Program design is about creating a program that includes the best-known motivation triggers based on science. The design most likely to get you results. The program design you would bet on if given that opportunity.

I did a webinar with two guys who run the Behavioral Grooves podcast and one of their past guests was Annie Duke – one of the winningest women poker players of all time and author the great book “Thinking in Bets.” That webinar experience made me revisit some of their podcasts and the one with Annie stuck with me. Again.

In the podcast Annie talks about decision quality and how we link decision quality to results. Meaning if you get a good result we therefore made a good decision. She called that “resulting”. While some decisions probably had some effect on the outcome, the results are probably because of a mélange of inputs – not just the few decisions you made. You can’t assume that because the results were good the decisions you made were good. Just like you can’t say that a program was designed correctly because it provided good results. That is resulting.

And I see that every day in my conversations with clients who want to run a program “just like the one that got great results.” Sure, it got great results. But how much to you believe (or know) the results were the direct outcome of the design decisions? Would you bet on it?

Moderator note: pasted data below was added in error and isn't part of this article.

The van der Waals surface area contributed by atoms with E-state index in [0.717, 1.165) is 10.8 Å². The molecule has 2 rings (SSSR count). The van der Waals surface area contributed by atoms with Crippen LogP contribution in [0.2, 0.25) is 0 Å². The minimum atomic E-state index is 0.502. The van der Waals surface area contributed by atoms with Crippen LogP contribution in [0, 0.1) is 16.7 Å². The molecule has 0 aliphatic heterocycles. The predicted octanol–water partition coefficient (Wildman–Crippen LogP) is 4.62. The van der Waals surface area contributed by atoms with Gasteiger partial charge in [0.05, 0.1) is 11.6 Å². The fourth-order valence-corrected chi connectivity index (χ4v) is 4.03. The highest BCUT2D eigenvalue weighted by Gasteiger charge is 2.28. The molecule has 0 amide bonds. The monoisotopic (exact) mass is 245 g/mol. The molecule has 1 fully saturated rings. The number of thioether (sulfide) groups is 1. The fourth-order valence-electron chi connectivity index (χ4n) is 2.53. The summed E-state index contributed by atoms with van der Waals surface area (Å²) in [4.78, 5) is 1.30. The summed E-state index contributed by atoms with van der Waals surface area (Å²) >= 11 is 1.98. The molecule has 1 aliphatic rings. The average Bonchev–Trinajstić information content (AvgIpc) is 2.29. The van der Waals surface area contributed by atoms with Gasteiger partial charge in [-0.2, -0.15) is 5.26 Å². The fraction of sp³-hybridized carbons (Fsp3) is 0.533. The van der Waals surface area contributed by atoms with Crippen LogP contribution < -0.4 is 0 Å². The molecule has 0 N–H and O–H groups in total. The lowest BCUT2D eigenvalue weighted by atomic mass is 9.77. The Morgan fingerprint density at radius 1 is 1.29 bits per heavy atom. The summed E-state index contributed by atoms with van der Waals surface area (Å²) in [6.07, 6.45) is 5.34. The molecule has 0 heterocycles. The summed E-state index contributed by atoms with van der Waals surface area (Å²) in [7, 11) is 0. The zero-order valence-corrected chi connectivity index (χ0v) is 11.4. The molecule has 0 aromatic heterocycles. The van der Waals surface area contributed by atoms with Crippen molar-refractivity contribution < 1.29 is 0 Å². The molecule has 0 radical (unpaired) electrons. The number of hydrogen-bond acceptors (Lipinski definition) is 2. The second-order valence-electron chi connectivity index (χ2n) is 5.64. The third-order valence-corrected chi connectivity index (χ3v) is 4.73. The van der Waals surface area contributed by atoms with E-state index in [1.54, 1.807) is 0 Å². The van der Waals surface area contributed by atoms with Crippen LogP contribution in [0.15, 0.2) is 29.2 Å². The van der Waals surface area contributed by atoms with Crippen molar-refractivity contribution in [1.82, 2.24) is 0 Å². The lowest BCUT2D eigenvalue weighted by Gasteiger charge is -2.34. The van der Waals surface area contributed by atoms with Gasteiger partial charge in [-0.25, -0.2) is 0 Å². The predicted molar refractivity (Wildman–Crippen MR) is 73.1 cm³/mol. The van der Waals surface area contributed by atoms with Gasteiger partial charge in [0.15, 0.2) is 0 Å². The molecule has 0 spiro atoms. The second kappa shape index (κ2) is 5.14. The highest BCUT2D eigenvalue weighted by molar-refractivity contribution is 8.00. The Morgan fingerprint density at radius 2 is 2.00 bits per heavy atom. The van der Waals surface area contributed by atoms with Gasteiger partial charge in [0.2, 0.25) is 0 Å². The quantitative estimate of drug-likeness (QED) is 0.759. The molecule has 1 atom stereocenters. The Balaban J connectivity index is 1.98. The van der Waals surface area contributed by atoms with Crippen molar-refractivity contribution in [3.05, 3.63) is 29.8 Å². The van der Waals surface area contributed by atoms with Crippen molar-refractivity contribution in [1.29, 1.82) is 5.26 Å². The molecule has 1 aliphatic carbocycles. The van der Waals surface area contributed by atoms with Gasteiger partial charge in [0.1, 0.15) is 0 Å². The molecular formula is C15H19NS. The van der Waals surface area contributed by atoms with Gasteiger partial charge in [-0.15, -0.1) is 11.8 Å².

Annie explains how you can help your decision making by focusing on “accepting” – knowing not every result is the basis of your decision making and accepting it’s not a given. This is from an interview she did on the Nautilus website:

“That’s what accepting outcomes is like. Accepting that you don’t know if the coin will land heads or tails on the next flip. That means that if you offer me a $2-to-$1 gambling proposition on this coin, I should be willing to do that. Even if I lose the next 10 flips, that doesn’t mean that I made a bad decision. And I should strive to be happy that I made a good decision and not focus on the result. It’s a mindset thing.”

Design programs using the best data-driven information – not just the old “It worked last time so let’s reuse, recycle, rehash.”

Accept there is some luck in the system.

But bet on good, proven design elements not just the outcomes from previous programs. Review your decisions and see if they REALLY were the cause or just a happy accident.